As the death count rises by the thousands every day, as the streaming photos of the dead and the injured pain us day and night, and as the world community displays a genuine solidarity with the suffering people of Iran to deal with the immediate and long-term impacts of this natural disaster of mega proportions, we need to know why the casualties are relatively so high, why the government’s initial reaction was so slow and disorganized, and, above all, why such utter impotence in natural disaster preparation in Iran?
These are tough questions that every one inside Iran and outside Iran is beginning to ask, without receiving any satisfactory answer. A recent report in Shargh newspaper is that very few of the buildings built with modern material have been damaged while the majority built by mud and bricks, without consideration of the earthquake building codes, have collapsed.
A trauma born by Iran’s third world status perhaps, considering how a similar magnitude quake in California the week before caused only a couple of deaths, and that an even stronger quake in Japan a few years ago had only 3 casualties. Surely, this quake, more than any other event in recent memory, has violently displayed to the world the economic backwardness and utter poverty of Iran, the oil-rich Iran that often brags as a regional superpower.
There was, however, nothing super-powerish about the ability of Bam’s residents to withstand the quake’s impact, or the government’s own prowess to deal with its horrific implications. The simple but hugely sad fact is a mid-level tremblor has left a mega tragedy of nightmarish proportions, and certainly someone(s) in Iran need to answer tough questions, from the Iranian people, and the world community.
Iran’s ruling clerics, if they cannot address the people’s basic needs to protect them against natural disasters, must step aside and vacate in favor of those who are more far-sighted, who know the value of crisis-prevention, who are not cognitively incapable of putting together a crisis team that based on scientific forecast put into action a comprehensive plan of action.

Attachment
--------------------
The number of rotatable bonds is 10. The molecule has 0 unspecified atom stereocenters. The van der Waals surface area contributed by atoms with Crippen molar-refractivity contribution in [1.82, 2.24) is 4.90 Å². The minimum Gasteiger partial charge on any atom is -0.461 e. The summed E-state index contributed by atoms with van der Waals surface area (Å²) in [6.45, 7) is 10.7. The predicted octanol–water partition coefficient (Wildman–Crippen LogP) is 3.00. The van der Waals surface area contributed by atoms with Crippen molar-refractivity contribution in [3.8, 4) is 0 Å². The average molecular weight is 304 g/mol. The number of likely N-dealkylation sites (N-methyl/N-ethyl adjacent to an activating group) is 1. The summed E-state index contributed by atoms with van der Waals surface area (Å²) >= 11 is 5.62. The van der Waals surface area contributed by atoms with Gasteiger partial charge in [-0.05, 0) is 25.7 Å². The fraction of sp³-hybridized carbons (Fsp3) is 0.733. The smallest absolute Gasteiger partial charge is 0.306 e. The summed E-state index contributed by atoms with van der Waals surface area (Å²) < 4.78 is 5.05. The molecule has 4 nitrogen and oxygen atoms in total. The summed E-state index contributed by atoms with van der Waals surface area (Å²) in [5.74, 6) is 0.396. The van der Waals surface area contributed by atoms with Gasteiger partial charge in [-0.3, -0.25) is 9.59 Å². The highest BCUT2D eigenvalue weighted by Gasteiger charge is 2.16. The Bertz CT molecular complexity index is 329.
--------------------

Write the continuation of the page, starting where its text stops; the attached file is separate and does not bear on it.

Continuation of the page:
The political ramifications of this earthquake will not be small nor short-term, rather it will be politically expensive to those who have taken chance with the lives of innocent Iranian people, leaving them to the mercy of mother nature, when they should have been concentrating on crisis prevention, notwithstanding the threat of future cycles of quakes in other parts of Iran, Tehran in particular.
Indeed, how many thousands of Iranians must die before the government wakes up and agrees that a center for “unexpected events” (setad-e havadese ghayr-e moteraghbe) does not suffice, for the sad fact of life is that earthquake is an integral part of our geography and Iran is one of the ten most earthquake prone countries in the world.
So, the question is: what is so “unexpected” (ghayre moteraghebe) about earthquakes in Iran, and why is there no center for earthquake management in Iran today which membership should include the highest members of the government?
I read in a Tehran paper the other day that the injured released from the hospitals have no where to go, that no government agency has come forward to taking care of them. WHY? How does one expect to believe the words of government leaders when they promise full-scale support for the victims when hundreds if not thousands of such victims are wandering outside hospitals in winter’s cold?
This is not to overlook much that has been done, particularly by the armed forces of Iran, the various volunteer organizations, and the coordinated activities of the various branches of the government. It has been no small measure to airlift over ten thousand wounded from Bam in less than two days, or to rescue thousands from under the rubbles.
The rules of fairness dictates against any oversimplification of the problems or oversight of the timely and critical contributions. President Khatami must be lauded for early on admitting publicly of the government’s inability to tackle the problem by itself, and to thank all the outside supporters including the U.S. Government, and certainly one can only hope that from good will of the U.S. can come an olive branch by both sides toward each other. Indeed, why not using this tragic common cause to better diplomatic relations?!
In conclusion, what is needed right now is a commission of inquiry inclusive of journalists, politicians, etc., to investigate the level of government’s response, any tardiness, to recommend such measures as the firing of certain government officials, and to put forth a study on what lessons to draw from this and the previous earthquakes in order to prevent the recurrence of another major catastrophe. In fact, the whole legitimacy of the political system now rests on the earnest answer demanded to those tough questions posed by an entire nation.